JUPITER - Bantam tug - www.simplonpc.co.uk - Photo:  Ian Boyle, 28th June 2011



Bantam tug Jupiter in Chichester basin
Photo: Ian Boyle, 29th June 2011
JUPITER - Bantam tug - www.simplonpc.co.uk - Photo:  Ian Boyle, 28th June 2011



Bantam tug Jupiter in Chichester basin
Photo: Ian Boyle, 29th June 2011
JUPITER - Bantam tug - www.simplonpc.co.uk - Photo:  Ian Boyle, 28th June 2011



Bantam tug Jupiter in Chichester basin
Photo: Ian Boyle, 29th June 2011
JUPITER - Bantam tug - www.simplonpc.co.uk - Photo:  Ian Boyle, 28th June 2011






Frisky

Frisky is a 20ft Bantam tug (no.6) built in 1950, and she was fitted with a Lister JP2. This was fitted with a hand crank and was difficult to start, so she received little use. It was decided not to overhaul the engine and a new JD3 engine has been fitted.


Bantam tug Frisky in Chichester basin
Photo: Ian Boyle, 8th September 2006
Bantam tug - www.simplonpc.co.uk



Bantam tug Frisky in Chichester basin
Photo: Ian Boyle, 29th June 2011
FRISKY - Bantam tug - www.simplonpc.co.uk - Photo:  Ian Boyle, 28th June 2011



Bantam tug Frisky in Chichester basin
Photo: Ian Boyle, 29th June 2011
FRISKY - Bantam tug - www.simplonpc.co.uk - Photo:  Ian Boyle, 28th June 2011



Bantam tug Frisky in Chichester basin
Photo: Ian Boyle, 29th June 2011
FRISKY - Bantam tug - www.simplonpc.co.uk - Photo:  Ian Boyle, 28th June 2011



Bantam tug Frisky in Chichester basin
Photo: Ian Boyle, 29th June 2011
FRISKY - Bantam tug - www.simplonpc.co.uk - Photo:  Ian Boyle, 28th June 2011



Bantam tug Frisky in Chichester basin
Photo: Ian Boyle, 29th June 2011
FRISKY - Bantam tug - www.simplonpc.co.uk - Photo:  Ian Boyle, 28th June 2011






Boxer

Boxer is a 28ft workboat donated to the Canal Society in 1997. The engine has been rebuilt and the hold covered over and Boxer is now the principal work boat on the canal.


Workboat Boxer in Chichester basin. The hold has subsequently been covered over
Photo: Ian Boyle, 8th September 2006
BOXER - www.simplonpc.co.uk



Workboat Boxer in Chichester basin
Photo: Ian Boyle, 8th September 2006
BOXER - www.simplonpc.co.uk



Workboat Boxer in Chichester basin
Photo: Ian Boyle, 8th September 2006
BOXER - www.simplonpc.co.uk






Chichester Harbour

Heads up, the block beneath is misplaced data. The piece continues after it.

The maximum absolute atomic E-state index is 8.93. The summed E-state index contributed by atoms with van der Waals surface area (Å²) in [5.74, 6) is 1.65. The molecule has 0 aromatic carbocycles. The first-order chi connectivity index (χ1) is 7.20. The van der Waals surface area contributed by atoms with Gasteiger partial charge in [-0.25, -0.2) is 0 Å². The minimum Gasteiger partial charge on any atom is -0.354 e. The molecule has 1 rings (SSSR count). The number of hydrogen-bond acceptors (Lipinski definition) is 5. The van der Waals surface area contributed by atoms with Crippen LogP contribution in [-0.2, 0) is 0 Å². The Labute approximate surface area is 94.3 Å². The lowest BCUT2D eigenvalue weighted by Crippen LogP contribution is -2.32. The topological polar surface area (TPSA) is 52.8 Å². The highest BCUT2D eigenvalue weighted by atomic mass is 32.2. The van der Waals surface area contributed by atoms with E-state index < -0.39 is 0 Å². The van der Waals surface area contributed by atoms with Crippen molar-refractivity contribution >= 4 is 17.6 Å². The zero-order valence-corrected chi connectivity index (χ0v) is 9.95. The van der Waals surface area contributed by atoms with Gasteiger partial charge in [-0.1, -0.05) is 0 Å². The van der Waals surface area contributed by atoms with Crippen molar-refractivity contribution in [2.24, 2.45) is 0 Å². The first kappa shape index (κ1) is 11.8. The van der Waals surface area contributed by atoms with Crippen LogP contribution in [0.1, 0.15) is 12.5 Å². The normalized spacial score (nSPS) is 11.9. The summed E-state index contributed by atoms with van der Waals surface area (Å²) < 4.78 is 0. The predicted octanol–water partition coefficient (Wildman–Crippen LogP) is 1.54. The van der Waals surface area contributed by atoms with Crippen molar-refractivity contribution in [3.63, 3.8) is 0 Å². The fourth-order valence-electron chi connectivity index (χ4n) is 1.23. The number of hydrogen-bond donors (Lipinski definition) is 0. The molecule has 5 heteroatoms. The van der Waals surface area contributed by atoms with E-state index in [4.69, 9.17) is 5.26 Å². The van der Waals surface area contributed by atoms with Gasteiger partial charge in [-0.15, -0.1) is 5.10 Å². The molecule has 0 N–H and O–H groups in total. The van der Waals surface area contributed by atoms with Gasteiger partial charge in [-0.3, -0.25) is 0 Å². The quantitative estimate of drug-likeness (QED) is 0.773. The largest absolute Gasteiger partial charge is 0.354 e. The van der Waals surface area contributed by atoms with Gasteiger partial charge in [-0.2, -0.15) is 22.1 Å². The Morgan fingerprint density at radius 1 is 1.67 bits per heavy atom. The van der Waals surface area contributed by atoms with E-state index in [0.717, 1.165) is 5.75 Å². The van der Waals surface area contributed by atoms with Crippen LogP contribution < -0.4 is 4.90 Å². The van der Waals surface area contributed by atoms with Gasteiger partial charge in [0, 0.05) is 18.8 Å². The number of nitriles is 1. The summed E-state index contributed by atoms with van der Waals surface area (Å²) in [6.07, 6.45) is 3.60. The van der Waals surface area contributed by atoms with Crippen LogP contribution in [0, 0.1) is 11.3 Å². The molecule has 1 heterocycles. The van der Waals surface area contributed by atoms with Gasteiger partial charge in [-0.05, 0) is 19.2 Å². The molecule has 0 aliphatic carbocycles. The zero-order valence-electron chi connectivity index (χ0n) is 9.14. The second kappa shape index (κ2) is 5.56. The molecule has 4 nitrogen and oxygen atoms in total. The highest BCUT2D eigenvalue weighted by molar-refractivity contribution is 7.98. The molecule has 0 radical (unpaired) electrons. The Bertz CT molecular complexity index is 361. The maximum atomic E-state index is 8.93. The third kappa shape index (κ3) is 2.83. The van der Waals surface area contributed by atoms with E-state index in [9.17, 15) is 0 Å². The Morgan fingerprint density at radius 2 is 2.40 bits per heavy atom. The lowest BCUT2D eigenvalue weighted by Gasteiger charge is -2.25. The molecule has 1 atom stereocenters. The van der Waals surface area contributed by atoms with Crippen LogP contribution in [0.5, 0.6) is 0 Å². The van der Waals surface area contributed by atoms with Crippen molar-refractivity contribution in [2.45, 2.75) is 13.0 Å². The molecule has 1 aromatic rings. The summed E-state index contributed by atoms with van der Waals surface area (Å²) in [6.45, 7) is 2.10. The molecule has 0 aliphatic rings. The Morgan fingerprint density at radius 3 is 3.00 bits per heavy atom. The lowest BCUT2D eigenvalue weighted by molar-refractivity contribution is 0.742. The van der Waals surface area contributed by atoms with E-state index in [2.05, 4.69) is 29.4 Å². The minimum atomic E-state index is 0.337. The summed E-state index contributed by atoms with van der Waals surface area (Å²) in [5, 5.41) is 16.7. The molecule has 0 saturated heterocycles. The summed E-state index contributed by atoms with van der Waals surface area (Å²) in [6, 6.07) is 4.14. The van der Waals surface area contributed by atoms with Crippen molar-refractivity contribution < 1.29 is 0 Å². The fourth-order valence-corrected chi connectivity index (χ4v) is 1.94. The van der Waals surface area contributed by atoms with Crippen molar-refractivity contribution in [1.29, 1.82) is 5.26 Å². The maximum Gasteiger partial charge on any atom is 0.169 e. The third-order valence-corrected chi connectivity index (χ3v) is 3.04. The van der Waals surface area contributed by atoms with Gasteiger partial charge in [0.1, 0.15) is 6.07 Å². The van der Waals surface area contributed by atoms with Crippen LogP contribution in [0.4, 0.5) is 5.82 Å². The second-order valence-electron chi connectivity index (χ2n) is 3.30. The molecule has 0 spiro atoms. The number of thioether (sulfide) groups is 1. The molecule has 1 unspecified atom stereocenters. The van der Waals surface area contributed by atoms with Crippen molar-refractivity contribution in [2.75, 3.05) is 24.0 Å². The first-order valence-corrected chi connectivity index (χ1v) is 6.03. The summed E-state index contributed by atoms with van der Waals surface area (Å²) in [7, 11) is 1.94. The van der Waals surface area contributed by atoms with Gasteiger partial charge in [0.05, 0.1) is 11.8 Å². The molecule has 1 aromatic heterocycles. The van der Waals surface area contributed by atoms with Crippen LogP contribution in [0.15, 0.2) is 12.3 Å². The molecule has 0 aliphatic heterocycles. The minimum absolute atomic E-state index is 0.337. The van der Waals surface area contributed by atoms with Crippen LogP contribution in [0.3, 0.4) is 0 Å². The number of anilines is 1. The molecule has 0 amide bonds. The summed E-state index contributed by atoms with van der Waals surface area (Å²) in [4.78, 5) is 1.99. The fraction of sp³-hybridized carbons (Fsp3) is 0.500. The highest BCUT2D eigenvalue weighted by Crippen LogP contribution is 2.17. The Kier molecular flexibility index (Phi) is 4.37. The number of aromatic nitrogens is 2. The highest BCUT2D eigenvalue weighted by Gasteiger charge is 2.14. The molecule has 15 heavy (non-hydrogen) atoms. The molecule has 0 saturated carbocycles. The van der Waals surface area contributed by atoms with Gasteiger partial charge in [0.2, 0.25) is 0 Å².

Chichester Harbour Water Tours 2005 brochure front.



Chichester Harbour Water Tours 2005 brochure back.



Chichester Harbour Water Tours 2004 brochure front.



Chichester Harbour Water Tours 2004 brochure back.






Wingate III
 
Photograph of Wingate III
Photo: © Chichester Harbour Water Tours.



Photograph of Wingate III
Photo: © Chichester Harbour Water Tours.



Photograph of Wingate III
Photo: © Chichester Harbour Water Tours.






Itchenor Ferry
 
A ferry runs from Itchenor jetty to Smugglers Lane, Bosham linking public footpaths. Trips can also be made to and from moorings from Deep End to Birdham. Enlarging the images shows that the ferry is called the Itchy Bosom Ferry.
 
Smugglers Lane Ferry Hard is the site of a ferry crossing which dates back to the 17th Century. For generations foot passengers have made their way across the channel between Itchenor and Bosham saving them a journey of 13 miles around the harbour edge. Over the years fewer people needed to go back and forth to Bosham. In 1964 the ferryman applied to the House of Lords to discontinue the ferry service, which until then had been operated 24 hours a day. In 1976 the ferry service was brought back into service by Chichester Harbour Conservancy to join the footpath network and to provide a taxi service for yachtsmen. Today the seasonal ferry takes passengers and bikes between Smugglers Hard and Itchenor Jetty, linking the public footpaths and allowing for a circular walk via Bosham and Fishbourne.

Running times: 0900-1800. Daily 16 May - 30 September. Weekends and bank holidays only 25 March - 11 May and 1 October - 31 October.
For more information see the website:- www.itchenorferry.co.uk - Phone 07970 378350


The Itchy Bosom Ferry at Itchenor
Photo: © Ian Boyle, 24th July 2007



The Itchy Bosom Ferry at Itchenor
Photo: © Ian Boyle, 24th July 2007



The Itchy Bosom Ferry at Itchenor
Photo: © Ian Boyle, 24th July 2007